Factbox-Latest on the worldwide spread of the coronavirus

·2 min read
COVID-19 outbreak in Shanghai

(Reuters) - Shanghai reported new COVID-19 cases outside quarantined areas for the first time after five days of no infections, prompting stricter curbs in a district, but plans to end a prolonged city-wide lockdown on June 1 appeared to remain on track.


* Eikon users, see COVID-19: MacroVitals https://apac1.apps.cp.thomsonreuters.com/cms/?navid=1592404098 for a case tracker and summary of news.


* The U.S. health agency has recommended children aged 5 to 11 take the COVID-19 vaccine booster at least five months after completing their primary vaccination course.


* The European health regulator endorsed the use of AstraZeneca's COVID-19 vaccine, Vaxzevria, as a booster.


* North Korea said it was achieving "good results" in its fight against its first confirmed COVID-19 outbreak, as the number of people with fever symptoms rose past 2 million.

* Hundreds of international teachers are looking to exit China as the pandemic and new rules on education reshape the country's working environment. The situation is prompting international schools, which proliferated over the past two decades, to sound warning bells.


* Several outbreaks of monkeypox in Africa have been contained during the COVID-19 pandemic while the world's attention was elsewhere, and outbreaks in Europe and the United States are a concern, Africa's top public health agency said.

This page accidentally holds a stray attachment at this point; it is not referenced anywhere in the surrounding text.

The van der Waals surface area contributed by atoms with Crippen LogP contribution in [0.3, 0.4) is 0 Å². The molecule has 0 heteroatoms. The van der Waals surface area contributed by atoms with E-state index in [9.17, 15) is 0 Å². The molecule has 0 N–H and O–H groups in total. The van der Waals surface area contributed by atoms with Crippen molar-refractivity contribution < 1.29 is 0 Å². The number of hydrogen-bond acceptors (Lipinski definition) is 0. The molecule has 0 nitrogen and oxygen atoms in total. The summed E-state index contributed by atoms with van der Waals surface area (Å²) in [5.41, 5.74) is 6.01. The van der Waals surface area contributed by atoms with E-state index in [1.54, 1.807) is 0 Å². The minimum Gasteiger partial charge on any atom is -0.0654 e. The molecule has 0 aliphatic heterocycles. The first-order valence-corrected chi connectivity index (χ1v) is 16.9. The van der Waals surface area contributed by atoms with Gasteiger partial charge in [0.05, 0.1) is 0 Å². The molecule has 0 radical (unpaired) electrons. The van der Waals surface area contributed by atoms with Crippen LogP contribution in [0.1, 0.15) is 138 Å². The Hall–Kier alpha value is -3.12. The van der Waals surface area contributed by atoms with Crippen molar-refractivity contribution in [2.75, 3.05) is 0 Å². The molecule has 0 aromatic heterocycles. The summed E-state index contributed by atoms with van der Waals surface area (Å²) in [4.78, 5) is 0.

* The U.S. Centers for Disease Control and Prevention said reports of heart inflammation linked to the Pfizer/BioNTech COVID-19 vaccine have been much lower in 5- to 11-year-old boys than in adolescents and young men, representing only a slightly elevated rate than normal.

* Vaccination after infection with SARS-CoV-2 may contribute to a reduction in the burden of long COVID symptoms, a new study suggests.


* China cut its benchmark reference rate for mortgages by an unexpectedly wide margin, its second cut this year as Beijing seeks to revive the ailing housing sector to prop up the economy.

* Roughly half of Taiwanese companies that had previously suspended work in China due to COVID-19 control measures have resumed production as curbs ease.

(Compiled by Dina Kartit, Aditya Soni and Devika Syamnath; Editing by Ed Osmond, Maju Samuel and Subhranshu Sahu)

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